PENDER COUNTY — The need for a new law enforcement center is dire in Pender County, and officials are doing what they can to keep costs low so the project retains momentum. While the final price tag is yet to be determined until the project is bid, estimates have shuffled up and down since it was introduced.
In October, when commissioners first approved the facility, construction costs were approximately $44 million. The latest estimate jumped to roughly $48 million. County commissioners approved a revised site plan Monday, shaving off $2 million.
“We have things that have to be done, things that are nice and things you dream about and you’d really like to have,” commissioner chair David Piepmeyer said of the project. “In the reality of where we all live, we’re probably going to end up with what we have to do and a few of the things that would be nice — just a few — in order to keep the cost down.”
The prospect of a new jail has been in the works for almost a decade, finally gaining traction when the state contributed land in July 2019. The 100-acre property is located just northwest of Burgaw and only a few miles away from the existing jail.
“Instead of spending taxpayer money, we went out and acquired land already owned by the state for this purpose,” Piepmeyer said Monday. “It was a good thing because it enabled us to move forward.”
After the land was donated to the county, commissioners leased it out to a farm, while waiting for construction.
Last fall, commissioners engaged Moseley Architects (which had completed a feasibility study for the project in 2011) to begin the initial design phase. The contract would pay Moseley 8% of the project costs or roughly $3.5 million.
The multi-use law enforcement center will house the sheriff’s office, 911 center and a jail double the size of the current one. Issues with overcrowding at Pender County’s 92-bed jail have been ongoing for years, with the county spending roughly $3.3 million between fiscal years 2015 to 2020 to transfer inmates to neighboring counties, according to past Port City Daily reporting.
Following a Mar. 3 retreat, commissioners requested Moseley Architects find ways to save money constructing the future facility.
“If this becomes too pricey, it wouldn’t make sense,” Piepmeyer said. “We would just look at remodeling the current jail to correct the things that are wrong.”
He compared it to homeowners’ dilemmas of renovating versus buying new.
“Why purchase a new piece of property if it’s going to put you so far into debt, when you could just potentially renovate for a few minor dollars?” he said.
The antiquated jail lacks sufficient space and housing classification types (separating misdemeanors from felons and males versus females, for example) to meet state guidelines. Based on Moseley’s jail study presented to commissioners in 2020, an additional 153 beds will be needed by 2045. The study also noted the 1978 jail’s infrastructure is aging out and the current location would be near impossible to expand.
As a result, Moseley Architects is proposing a 96,000-square-foot building with 242 beds. Its core facilities — kitchen, cafeteria and laundry services — will be built to ably accommodate 350 beds.
Of the 242 beds, 78 are being proposed for a separate wing. The separation will give commissioners the opportunity to not build the extra space and save $5 million, finances pending.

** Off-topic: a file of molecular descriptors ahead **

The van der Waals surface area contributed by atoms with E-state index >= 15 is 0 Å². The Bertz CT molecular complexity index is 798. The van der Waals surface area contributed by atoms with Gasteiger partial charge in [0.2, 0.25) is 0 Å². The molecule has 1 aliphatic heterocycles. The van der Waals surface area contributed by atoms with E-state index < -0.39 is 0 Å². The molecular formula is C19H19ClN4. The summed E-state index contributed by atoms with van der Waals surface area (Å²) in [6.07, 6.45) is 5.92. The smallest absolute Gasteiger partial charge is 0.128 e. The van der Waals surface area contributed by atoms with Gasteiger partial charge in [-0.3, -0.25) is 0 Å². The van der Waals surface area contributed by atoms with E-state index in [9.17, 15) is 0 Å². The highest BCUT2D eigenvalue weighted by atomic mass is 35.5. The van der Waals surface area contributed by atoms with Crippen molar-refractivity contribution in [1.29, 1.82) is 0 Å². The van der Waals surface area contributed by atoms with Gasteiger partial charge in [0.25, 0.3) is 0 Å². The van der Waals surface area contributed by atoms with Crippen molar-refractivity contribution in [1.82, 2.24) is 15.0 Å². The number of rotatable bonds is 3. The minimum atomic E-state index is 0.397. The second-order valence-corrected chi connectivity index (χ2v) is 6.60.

“On bid day, [commissioners] can decide to proceed with that or not as a cost-saving measure,” Moseley project manager Bryan Payne explained. “There is cost associated with hiring and staffing for additional square footage. Also, the cost of construction.”
Piepmeyer also asked Payne to present next time an approximation on those added costs to give commissioners an idea of by how much the sheriff’s budget would need to be increased annually to sustain appropriate staffing.
“I’m not against building capacity into a new build,” Piepmeyer said. “We’re a growing county.”
Payne presented two site plan options to commissioners Monday night in an attempt to reduce the price tag, as construction costs and supply chain issues sky-rocket nationwide.
While it seemed commissioners already had their minds set on option two, both were discussed. The first suggestion would maximize the opportunity for future development, pushing the building location farther from public roads. It would require paving an additional road and installing new infrastructure to run water and sewer to the building.
The additional road would create an alternate route into the facility for when Old Savannah Road is flooded.
“Our only concern on layout was access for emergency situations and the possible flooding,” Sheriff Alan Cutler told commissioners.
The second and preferred option places the building closer to Old Savannah Road, making that its primary access point. It also makes use of an existing driveway to connect back to Old Savannah Road. While this would put the detention center closer to residential neighbors, commissioners were more concerned with the savings it would provide.
Piepmeyer explained this layout also allows the county the possibility of continuing to lease a portion of the land for farming as it does now to bring in additional income.
Commissioners voted unanimously to move forward with option two.
County manager Chad McEwen said Moseley Architects has been meeting with USDA to discuss financing options and is hoping for a long-term loan.
Commissioners also gave approval Monday for Moseley Architects to proceed to the design development phase, which is estimated to wrap in July. Payne said he then hopes to finish construction documents and receive final approval by the beginning of 2023.
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